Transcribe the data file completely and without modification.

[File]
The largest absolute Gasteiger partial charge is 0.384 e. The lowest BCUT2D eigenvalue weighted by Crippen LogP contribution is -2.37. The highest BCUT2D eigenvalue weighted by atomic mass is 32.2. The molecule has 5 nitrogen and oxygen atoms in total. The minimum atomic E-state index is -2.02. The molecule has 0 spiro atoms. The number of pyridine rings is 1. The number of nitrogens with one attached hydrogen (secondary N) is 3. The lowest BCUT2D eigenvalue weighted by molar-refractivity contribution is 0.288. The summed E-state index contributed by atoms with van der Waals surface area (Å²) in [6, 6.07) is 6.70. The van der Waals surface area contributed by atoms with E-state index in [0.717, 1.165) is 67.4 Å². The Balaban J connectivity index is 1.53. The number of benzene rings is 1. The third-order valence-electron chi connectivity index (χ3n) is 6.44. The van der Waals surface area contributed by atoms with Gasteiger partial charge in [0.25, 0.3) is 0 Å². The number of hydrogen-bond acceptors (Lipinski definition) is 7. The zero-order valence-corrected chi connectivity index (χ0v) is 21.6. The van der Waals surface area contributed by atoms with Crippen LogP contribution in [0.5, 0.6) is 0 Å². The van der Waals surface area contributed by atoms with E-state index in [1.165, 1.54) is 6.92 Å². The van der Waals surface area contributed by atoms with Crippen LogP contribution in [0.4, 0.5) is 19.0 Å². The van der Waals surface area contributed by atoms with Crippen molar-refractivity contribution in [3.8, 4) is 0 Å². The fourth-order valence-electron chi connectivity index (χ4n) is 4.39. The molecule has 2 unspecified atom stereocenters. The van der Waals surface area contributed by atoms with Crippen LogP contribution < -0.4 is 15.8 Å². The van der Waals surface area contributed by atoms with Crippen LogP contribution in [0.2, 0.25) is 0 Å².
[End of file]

The largest absolute Gasteiger partial charge is 0.384 e. The lowest BCUT2D eigenvalue weighted by Crippen LogP contribution is -2.37. The highest BCUT2D eigenvalue weighted by atomic mass is 32.2. The molecule has 5 nitrogen and oxygen atoms in total. The minimum atomic E-state index is -2.02. The molecule has 0 spiro atoms. The number of pyridine rings is 1. The number of nitrogens with one attached hydrogen (secondary N) is 3. The lowest BCUT2D eigenvalue weighted by molar-refractivity contribution is 0.288. The summed E-state index contributed by atoms with van der Waals surface area (Å²) in [6, 6.07) is 6.70. The van der Waals surface area contributed by atoms with E-state index in [0.717, 1.165) is 67.4 Å². The Balaban J connectivity index is 1.53. The number of benzene rings is 1. The third-order valence-electron chi connectivity index (χ3n) is 6.44. The van der Waals surface area contributed by atoms with Gasteiger partial charge in [0.25, 0.3) is 0 Å². The number of hydrogen-bond acceptors (Lipinski definition) is 7. The zero-order valence-corrected chi connectivity index (χ0v) is 21.6. The van der Waals surface area contributed by atoms with Crippen LogP contribution in [0.5, 0.6) is 0 Å². The van der Waals surface area contributed by atoms with E-state index in [1.165, 1.54) is 6.92 Å². The van der Waals surface area contributed by atoms with Crippen LogP contribution in [0.4, 0.5) is 19.0 Å². The van der Waals surface area contributed by atoms with Crippen molar-refractivity contribution in [3.8, 4) is 0 Å². The fourth-order valence-electron chi connectivity index (χ4n) is 4.39. The molecule has 2 unspecified atom stereocenters. The van der Waals surface area contributed by atoms with Crippen LogP contribution < -0.4 is 15.8 Å². The van der Waals surface area contributed by atoms with Crippen LogP contribution in [0.2, 0.25) is 0 Å².